By Randy Vogt, Director of Public Relations, Eastern New York Youth Soccer Association
March 31, 2021-Although I have been the Public Relations Director of the Eastern New York Youth Soccer Association (ENYYSA) for the past decade, I have been refereeing long before that, since Jimmy Carter was President of the United States.
When I ref our youngest travel team age groups––Under-9 and Under-10––I see cute things on the field that I have never seen before during thousands of games. The kids chasing a butterfly instead of the ball. A player deciding to sit on the grass and try and tie her shoe while active play goes on around her.
Unfortunately, there is a dark side to all this fun in our youngest age groups as these are the most prominent ages for overly exuberant parents, a few of whom think it’s the World Cup Final rather than a youth soccer game.
In two recent small-sided tournaments on Long Island, multiple coaches on multiple fields substituted or tried to sub their players on the fly. This was corrected after I went over to the coaches and asked them to get my attention before substituting a player.
Except in one Girls-Under-10 game. I saw the coach subbing players on the fly, jogged over to his bench and asked him to get my attention before substituting at a stoppage of play. His response was “I can sub on the fly.” I briefly explained that he could not in outdoor soccer.
I saw him again subbing on the fly so I again went over to his bench and told him again that he needed to get my attention during a stoppage of play before subbing players. A couple of minutes later, I caught him again subbing players on the fly so I cautioned him and told him once again to get my attention before subbing. His response was, “The girls have not been playing soccer, I’m trying to get all my players on the field and you give me a yellow card for doing so.”
Yes, I could have given him a second yellow card for that remark and dismissed him from the game but decided to walk away and concentrate on young girls innocently playing soccer. Certainly, there is a stoppage of play in youth soccer seemingly every minute so his opportunity to sub would come soon enough. I’m hoping that he looked at the tournament rules after the game which read “substitutions may be made at any dead ball or stoppage, subject to the approval of the referee.”
If he did not read the tournament rules afterwards, hopefully he is reading this article.
Miraculously, the coach got my attention before subbing the rest of the game after having been cautioned.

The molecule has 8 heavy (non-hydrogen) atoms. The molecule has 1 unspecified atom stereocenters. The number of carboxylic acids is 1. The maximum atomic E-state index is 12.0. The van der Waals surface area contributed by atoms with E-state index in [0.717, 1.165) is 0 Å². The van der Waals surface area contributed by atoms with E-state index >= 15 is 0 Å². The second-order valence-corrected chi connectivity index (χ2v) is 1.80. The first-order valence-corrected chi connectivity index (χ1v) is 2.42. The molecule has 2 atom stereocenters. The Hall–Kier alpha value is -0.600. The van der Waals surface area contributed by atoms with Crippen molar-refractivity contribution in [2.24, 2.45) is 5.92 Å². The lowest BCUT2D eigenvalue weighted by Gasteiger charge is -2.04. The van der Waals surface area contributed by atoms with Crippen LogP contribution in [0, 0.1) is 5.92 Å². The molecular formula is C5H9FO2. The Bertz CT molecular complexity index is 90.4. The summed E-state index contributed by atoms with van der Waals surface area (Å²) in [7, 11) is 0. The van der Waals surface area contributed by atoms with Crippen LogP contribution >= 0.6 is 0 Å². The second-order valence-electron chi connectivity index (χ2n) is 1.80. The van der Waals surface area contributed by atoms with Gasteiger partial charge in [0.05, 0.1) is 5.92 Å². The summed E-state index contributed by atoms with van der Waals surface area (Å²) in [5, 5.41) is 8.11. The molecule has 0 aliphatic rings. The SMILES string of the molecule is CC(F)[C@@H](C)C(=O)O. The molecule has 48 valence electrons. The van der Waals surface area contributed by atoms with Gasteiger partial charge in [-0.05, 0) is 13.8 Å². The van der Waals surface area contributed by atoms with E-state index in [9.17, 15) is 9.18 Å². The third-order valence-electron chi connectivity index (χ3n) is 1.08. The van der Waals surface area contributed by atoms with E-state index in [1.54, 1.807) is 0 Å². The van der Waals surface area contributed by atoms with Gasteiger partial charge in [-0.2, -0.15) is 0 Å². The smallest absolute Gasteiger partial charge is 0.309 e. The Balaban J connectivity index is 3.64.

A couple of minutes later, I was by the corner flag and one of his parents nicely said to me, “Coach got confused as he has been subbing our players on the fly this winter in indoor soccer.”
For anybody who might also be confused, here is the substitution procedure:
1. Substitute(s) stands at halfway line ready to go into game
2. There is a stoppage of play
3. Player or coach gets referee’s attention that they want to sub
4. Ref acknowledges sub
5. Substitute or coach calls player(s) from field
6. Player(s) leaves field
7. Substitute(s) enters field
8. Ref waits until sub is in position before restarting play with a whistle
As the Spring Season kicks off across Eastern New York, it’s important that all teams follow this substitution procedure, all respect the match referee and coaches not attempt to do their own thing.
With approximately 100,000 youth soccer players––both boys and girls––and more than 25,000 volunteers, the non-profit Eastern New York Youth Soccer Association (ENYYSA) stretches from Montauk Point, Long Island to the Canadian border. Members are affiliated with nine leagues throughout the association, which covers the entire state of New York east of Route 81. ENYYSA exists to promote and enhance the game of soccer for children and teenagers between the ages of 5 and 19 years old, and to encourage the healthy development of youth players, coaches, referees and administrators. All levels of soccer are offered––from intramural, travel team and premier players as well as Children With Special Needs. No child who wants to play soccer is turned away. ENYYSA is a proud member of the United States Soccer Federation and United States Youth Soccer. For more information, please log on to http://www.enysoccer.com/